I originally wrote this post for artists for the simple reason that whenever people learn I’m an artist, one of two things usually happen.
They tell me they’re a budding artist or they tell me they have a child who is a budding artist. In either case, the same question follows.
How can I/they get started?
People who want to be writers are a lot like people who want to be artists. They have pretty much the same questions (I know I did).
And since I like to help people who are following after me, I thought I’d share 8 tips for beginning novelists.
Most of them are pretty common sense, but there are a few I wish someone had told me, lo, these many years ago.
1. Learn your writing voice. This one is pretty straight forward and if you’ve read how I’m like a race horse, you already know why. But it’s worth repeating.
The best thing any beginning novelist can do is write enough on their own to discover their writing voice. This includes favorite genres, but is by no means limited to that.
2. Develop a writing routine. For years, I wrote as a hobby. I had a full-time job and was working at making my art a full-time business. That meant I didn’t have a lot of time to write. But I did the best I could to make use of the time that was available.
A new novelist may have only a hour or 30 minutes each week to spend writing. That time should be devoted to writing.
Don’t fall into the habit of thinking you need to wait for inspiration to strike before you write. Don’t accept the lie that you need large chunks of time, either. I’ve lived both and know they are not true. The best way to be a writer is to be a writer.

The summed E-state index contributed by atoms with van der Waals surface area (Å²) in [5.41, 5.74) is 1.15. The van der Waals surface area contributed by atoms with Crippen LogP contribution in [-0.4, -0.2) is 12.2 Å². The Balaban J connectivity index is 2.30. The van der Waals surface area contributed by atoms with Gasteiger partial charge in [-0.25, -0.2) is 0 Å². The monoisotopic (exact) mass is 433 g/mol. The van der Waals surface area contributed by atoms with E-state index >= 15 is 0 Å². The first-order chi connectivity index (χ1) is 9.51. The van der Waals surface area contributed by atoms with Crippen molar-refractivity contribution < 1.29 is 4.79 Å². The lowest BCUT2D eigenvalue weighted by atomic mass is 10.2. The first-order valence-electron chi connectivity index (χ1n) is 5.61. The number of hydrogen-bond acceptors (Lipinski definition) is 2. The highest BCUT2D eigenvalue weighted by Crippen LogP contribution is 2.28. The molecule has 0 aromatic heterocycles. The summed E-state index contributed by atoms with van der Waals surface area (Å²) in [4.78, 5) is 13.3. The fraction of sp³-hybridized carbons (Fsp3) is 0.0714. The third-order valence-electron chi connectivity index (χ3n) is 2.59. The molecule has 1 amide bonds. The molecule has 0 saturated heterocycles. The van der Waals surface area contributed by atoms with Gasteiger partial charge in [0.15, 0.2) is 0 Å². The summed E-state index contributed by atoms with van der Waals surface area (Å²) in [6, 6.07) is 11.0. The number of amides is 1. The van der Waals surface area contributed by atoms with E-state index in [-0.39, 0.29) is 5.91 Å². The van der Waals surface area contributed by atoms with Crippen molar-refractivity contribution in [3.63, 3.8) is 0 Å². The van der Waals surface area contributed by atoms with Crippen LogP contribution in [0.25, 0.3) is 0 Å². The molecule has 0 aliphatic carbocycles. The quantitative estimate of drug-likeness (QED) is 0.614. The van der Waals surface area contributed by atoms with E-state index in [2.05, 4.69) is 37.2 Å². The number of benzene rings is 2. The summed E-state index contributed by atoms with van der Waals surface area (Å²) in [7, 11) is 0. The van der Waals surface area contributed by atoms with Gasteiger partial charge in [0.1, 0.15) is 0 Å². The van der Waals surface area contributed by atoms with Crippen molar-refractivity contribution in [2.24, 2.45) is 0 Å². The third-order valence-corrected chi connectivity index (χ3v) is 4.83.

Whether you feel like it or not.
Whether you have the time or not.
Even if it’s just a few minutes to jot a few notes on a napkin, make use of it.
Nothing is more discouraging than waking up one morning and realizing it’s been a year since the last time you wrote.
3. Learn the writing craft. Writing conferences and workshops are great and every writer should participate in as many as possible.
But let’s face it, they’re expensive and involve large blocks of time and, sometimes, travel.
For beginning writers on a budget (time or money), there are tons of writing books available. I very highly recommend any writing book by James Scott Bell. I cut my plotting teeth on Plot & Structure and still refer to it frequently.
4. Learn to accept criticism. From the first story to the last, there will be critics. People will criticize your, your methods, your marketing… probably even you. They are as much a fact of life as the sun rising in the east. It’s difficult for all of us, but new writers should be especially careful not to internalize it.
Some of the criticism may be warranted, so you can’t automatically discard it all, but learn to be gracious. Analyze it at face value and glean the comments that will improve your skills as a writer and in dealing with people (and let’s face it, most of us like nothing better than to shut ourselves up and write).
5. Learn to accept praise. Praise does come to the dedicated, disciplined, and persistent writer. Learn to accept it graciously.
And always say thank you.
6. Find writing friends. Writing is a solitary activity. Full-time writers often spend the equivalent of an eight-hour day hammering away at their computers, doing research, or planning new projects. That’s a lot of time alone.
If there’s a local writers group, check it out. It may not be for you, but you won’t know until you try.
If there isn’t a local writers group, there are many online groups and organizations. You’re certain to find one that will fit.
7. Persevere. The real secret to success is getting up one more time than you’re knocked down, plain and simple. The world doesn’t owe you a living. Neither do the people around you. You may be the most talented writer since Shakespeare, but even he had to persevere.
8. Have fun. Whether you write for personal pleasure or as a livelihood, have fun. For some, writing will become like a job and will require you treat it like a job, maintaining regular hours and behaving like your own employee. Try not to lose sight of the joy of writing. The reason writing drew you in the first place. Take time to nurture that, to grow it as you grow your career or hobby. You won’t regret it.